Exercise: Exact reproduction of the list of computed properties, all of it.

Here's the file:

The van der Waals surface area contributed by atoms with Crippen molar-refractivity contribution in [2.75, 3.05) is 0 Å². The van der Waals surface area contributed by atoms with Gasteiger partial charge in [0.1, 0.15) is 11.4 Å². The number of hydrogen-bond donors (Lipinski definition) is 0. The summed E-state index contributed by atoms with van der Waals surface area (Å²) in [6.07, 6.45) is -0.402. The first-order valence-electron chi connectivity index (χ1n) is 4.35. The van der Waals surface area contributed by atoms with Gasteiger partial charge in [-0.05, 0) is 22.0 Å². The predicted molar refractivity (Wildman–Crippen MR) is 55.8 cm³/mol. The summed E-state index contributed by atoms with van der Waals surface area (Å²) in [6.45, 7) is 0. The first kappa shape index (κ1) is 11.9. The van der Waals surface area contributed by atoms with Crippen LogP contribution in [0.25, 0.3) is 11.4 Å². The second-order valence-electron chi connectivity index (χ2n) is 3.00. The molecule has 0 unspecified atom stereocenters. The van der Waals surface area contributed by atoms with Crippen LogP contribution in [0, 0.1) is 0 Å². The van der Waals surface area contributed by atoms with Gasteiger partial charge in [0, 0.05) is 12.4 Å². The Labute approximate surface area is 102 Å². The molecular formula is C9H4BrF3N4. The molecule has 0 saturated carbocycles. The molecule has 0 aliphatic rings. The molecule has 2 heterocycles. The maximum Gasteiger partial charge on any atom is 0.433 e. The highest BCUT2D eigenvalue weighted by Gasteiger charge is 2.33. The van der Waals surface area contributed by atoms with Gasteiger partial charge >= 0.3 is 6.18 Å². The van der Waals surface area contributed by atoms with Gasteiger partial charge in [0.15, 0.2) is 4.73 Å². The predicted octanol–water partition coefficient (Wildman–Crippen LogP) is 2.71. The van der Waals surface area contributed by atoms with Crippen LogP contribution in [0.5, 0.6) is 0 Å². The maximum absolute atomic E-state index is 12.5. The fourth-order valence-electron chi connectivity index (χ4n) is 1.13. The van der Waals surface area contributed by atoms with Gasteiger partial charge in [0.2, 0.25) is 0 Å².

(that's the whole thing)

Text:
The van der Waals surface area contributed by atoms with Crippen molar-refractivity contribution in [2.75, 3.05) is 0 Å². The van der Waals surface area contributed by atoms with Gasteiger partial charge in [0.1, 0.15) is 11.4 Å². The number of hydrogen-bond donors (Lipinski definition) is 0. The summed E-state index contributed by atoms with van der Waals surface area (Å²) in [6.07, 6.45) is -0.402. The first-order valence-electron chi connectivity index (χ1n) is 4.35. The van der Waals surface area contributed by atoms with Gasteiger partial charge in [-0.05, 0) is 22.0 Å². The predicted molar refractivity (Wildman–Crippen MR) is 55.8 cm³/mol. The summed E-state index contributed by atoms with van der Waals surface area (Å²) in [6.45, 7) is 0. The first kappa shape index (κ1) is 11.9. The van der Waals surface area contributed by atoms with Crippen LogP contribution in [0.25, 0.3) is 11.4 Å². The second-order valence-electron chi connectivity index (χ2n) is 3.00. The molecule has 0 unspecified atom stereocenters. The van der Waals surface area contributed by atoms with Crippen LogP contribution in [0, 0.1) is 0 Å². The van der Waals surface area contributed by atoms with Gasteiger partial charge in [0, 0.05) is 12.4 Å². The Labute approximate surface area is 102 Å². The molecular formula is C9H4BrF3N4. The molecule has 0 saturated carbocycles. The molecule has 0 aliphatic rings. The molecule has 2 heterocycles. The maximum Gasteiger partial charge on any atom is 0.433 e. The highest BCUT2D eigenvalue weighted by Gasteiger charge is 2.33. The van der Waals surface area contributed by atoms with Gasteiger partial charge >= 0.3 is 6.18 Å². The van der Waals surface area contributed by atoms with Gasteiger partial charge in [0.15, 0.2) is 4.73 Å². The predicted octanol–water partition coefficient (Wildman–Crippen LogP) is 2.71. The van der Waals surface area contributed by atoms with Crippen LogP contribution in [0.5, 0.6) is 0 Å². The maximum absolute atomic E-state index is 12.5. The fourth-order valence-electron chi connectivity index (χ4n) is 1.13. The van der Waals surface area contributed by atoms with Gasteiger partial charge in [0.2, 0.25) is 0 Å².